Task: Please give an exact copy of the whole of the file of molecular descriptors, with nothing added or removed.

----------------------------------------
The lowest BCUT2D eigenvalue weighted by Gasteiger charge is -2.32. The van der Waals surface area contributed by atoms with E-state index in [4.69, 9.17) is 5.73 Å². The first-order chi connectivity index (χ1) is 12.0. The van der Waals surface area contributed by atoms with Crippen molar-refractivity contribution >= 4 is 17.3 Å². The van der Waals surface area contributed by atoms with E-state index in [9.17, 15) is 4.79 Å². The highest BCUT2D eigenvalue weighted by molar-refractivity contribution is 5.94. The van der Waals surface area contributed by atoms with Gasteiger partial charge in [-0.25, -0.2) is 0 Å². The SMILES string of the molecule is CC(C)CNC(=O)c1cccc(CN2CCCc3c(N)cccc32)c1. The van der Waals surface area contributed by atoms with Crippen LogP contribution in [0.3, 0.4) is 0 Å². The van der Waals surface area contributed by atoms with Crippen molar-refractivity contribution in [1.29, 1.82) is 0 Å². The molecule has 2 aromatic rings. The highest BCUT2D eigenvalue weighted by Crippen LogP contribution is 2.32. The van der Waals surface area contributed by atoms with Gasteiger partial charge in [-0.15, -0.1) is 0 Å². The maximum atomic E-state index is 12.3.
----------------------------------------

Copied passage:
The lowest BCUT2D eigenvalue weighted by Gasteiger charge is -2.32. The van der Waals surface area contributed by atoms with E-state index in [4.69, 9.17) is 5.73 Å². The first-order chi connectivity index (χ1) is 12.0. The van der Waals surface area contributed by atoms with Crippen molar-refractivity contribution >= 4 is 17.3 Å². The van der Waals surface area contributed by atoms with E-state index in [9.17, 15) is 4.79 Å². The highest BCUT2D eigenvalue weighted by molar-refractivity contribution is 5.94. The van der Waals surface area contributed by atoms with Gasteiger partial charge in [-0.25, -0.2) is 0 Å². The SMILES string of the molecule is CC(C)CNC(=O)c1cccc(CN2CCCc3c(N)cccc32)c1. The van der Waals surface area contributed by atoms with Crippen LogP contribution in [0.3, 0.4) is 0 Å². The van der Waals surface area contributed by atoms with Crippen molar-refractivity contribution in [1.29, 1.82) is 0 Å². The molecule has 2 aromatic rings. The highest BCUT2D eigenvalue weighted by Crippen LogP contribution is 2.32. The van der Waals surface area contributed by atoms with Gasteiger partial charge in [-0.15, -0.1) is 0 Å². The maximum atomic E-state index is 12.3.